11 February 2013

Kenya: Uhuru, Raila Trade Barbs Over ICC At Presidential Debate

Nairobi — A blame game over why four Kenyans are facing charges at the International Criminal Court played out at the first ever presidential debate, as Prime Minister Raila Odinga and Uhuru Kenyatta traded barbs.

Odinga was taken to task along with President Mwai Kibaki for failing to move beyond the Cabinet to have legislation enabling the formation of a local tribunal passed in Parliament.

The PM however insisted that the Cabinet did pass the bills for the local tribunal but had a challenge in Parliament dealing with supporters of Deputy Prime Minister Kenyatta and those of William Ruto who were under instructions not to pass the bills.

"Every Kenyan knows where I stood on this matter. President Kibaki and I spent nearly eight hours trying to convince our colleagues to vote for the tribunal but two of our colleagues who now face charges led the campaign against the local tribunal," Odinga said and insisted that he is not responsible for the failure.

Odinga who has been blamed by his rivals of having been behind their tribulations at The Hague said that he was not interested in eliminating competition and that he wanted to face both Kenyatta and Ruto on the ballot.

Kenyatta and former justice Minister Martha Karua were both united in blaming Odinga and Kibaki for failing to back her up in Parliament in pushing for the local tribunal. Karua insisted that the two principals had only one contribution in Parliament - voting - but failed to whip their supporters from Party of National Unity (Kibaki's) and Odinga's Orange Democratic Movement.

"On the floor (of Parliament) there was no guidance as many members of the Orange Democratic Movement and from the Party of National Unity (PNU) disagreed with the Cabinet," Kenyatta said.

"The entire Cabinet passed the bill but when we got to Parliament the two principals in spite of my pleas to them, left me with the baby. They did not stand in Parliament and persuade their supporters to vote for the local tribunal," Karua added.

Safina's candidate Paul Muite in his contribution to the debate said that his government will seek to challenge the jurisdiction of the ICC with the aim of bringing to book those bearing the greatest responsibility.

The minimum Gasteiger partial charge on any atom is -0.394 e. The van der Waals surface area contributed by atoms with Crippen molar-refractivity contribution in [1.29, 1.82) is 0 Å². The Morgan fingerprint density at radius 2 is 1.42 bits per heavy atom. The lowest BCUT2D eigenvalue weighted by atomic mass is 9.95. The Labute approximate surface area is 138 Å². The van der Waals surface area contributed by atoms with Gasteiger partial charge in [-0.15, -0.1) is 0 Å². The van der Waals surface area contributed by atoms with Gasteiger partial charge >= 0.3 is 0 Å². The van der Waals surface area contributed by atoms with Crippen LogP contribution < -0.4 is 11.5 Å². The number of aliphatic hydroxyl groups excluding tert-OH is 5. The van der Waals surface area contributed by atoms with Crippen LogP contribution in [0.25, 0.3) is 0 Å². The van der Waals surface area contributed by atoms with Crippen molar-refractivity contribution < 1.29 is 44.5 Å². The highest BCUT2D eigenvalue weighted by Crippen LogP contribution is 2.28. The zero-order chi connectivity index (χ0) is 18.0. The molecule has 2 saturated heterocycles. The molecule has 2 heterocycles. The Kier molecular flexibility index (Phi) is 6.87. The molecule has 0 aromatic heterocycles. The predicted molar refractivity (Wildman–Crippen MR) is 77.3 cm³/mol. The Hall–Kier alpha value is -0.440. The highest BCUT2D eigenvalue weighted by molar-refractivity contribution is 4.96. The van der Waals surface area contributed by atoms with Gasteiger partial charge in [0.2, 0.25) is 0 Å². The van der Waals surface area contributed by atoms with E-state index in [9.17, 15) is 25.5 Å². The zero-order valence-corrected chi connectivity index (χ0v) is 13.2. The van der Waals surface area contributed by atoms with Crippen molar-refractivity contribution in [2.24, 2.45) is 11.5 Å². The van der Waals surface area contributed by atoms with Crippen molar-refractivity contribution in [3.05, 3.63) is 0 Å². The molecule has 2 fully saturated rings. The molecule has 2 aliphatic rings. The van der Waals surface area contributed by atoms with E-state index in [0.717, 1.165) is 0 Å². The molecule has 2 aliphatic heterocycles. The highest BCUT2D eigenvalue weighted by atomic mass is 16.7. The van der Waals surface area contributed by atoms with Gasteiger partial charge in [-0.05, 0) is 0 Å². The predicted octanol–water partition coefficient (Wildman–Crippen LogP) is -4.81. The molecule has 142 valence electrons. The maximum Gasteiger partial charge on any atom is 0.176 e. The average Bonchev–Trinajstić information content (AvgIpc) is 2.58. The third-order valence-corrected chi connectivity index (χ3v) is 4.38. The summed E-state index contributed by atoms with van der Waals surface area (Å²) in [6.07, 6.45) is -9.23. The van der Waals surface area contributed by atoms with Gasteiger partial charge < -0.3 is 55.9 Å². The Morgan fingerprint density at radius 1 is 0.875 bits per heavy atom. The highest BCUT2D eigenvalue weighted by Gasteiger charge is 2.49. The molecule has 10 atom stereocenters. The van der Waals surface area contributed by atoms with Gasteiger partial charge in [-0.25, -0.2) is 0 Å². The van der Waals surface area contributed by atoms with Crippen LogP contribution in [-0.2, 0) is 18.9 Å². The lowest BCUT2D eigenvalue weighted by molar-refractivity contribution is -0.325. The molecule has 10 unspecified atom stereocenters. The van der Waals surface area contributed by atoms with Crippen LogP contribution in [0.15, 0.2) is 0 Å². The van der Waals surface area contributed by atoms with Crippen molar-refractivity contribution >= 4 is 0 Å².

"If you have to charge six people you must start with the first, second and third not the fourth the fifth and sixth," said Muite who drew a terse response from Odinga who dismissed his comments as "irresponsible."

On the question on the fate of the country in the event that the leaders facing charges of crimes against humanity with leaders the candidates were diverse in response.

Kenyatta insisted that the he was presenting himself to Kenyans who know well the issue he's facing and that he was able to conduct government business while he still fought to clear his name.

"We are not guilty of the ICC charges. What I seek is an elective position and not an appointive one. If Kenyans vote for me that is a show of their confidence in my ability and I will clear my name and run the country.

Odinga dismissed Kenyatta's position saying that it would not be practical for a country to be remotely run using Skype by a president standing trial.

James ole Kiyiapi of the Restore and Build Kenya (RBK) party said that the fate of Kenyatta in the election should be left to the Kenyan people if he does not step down on his own volition with the judicial process ongoing.

Musalia Mudavadi of the Amani Coalition called for sober thoughts on the choice of leadership saying that the free choices that are made during the elections will have consequences.

Moving forward the candidates were in agreement that the country needed further reforms in the entire justice system in tandem with the reformed Judiciary.

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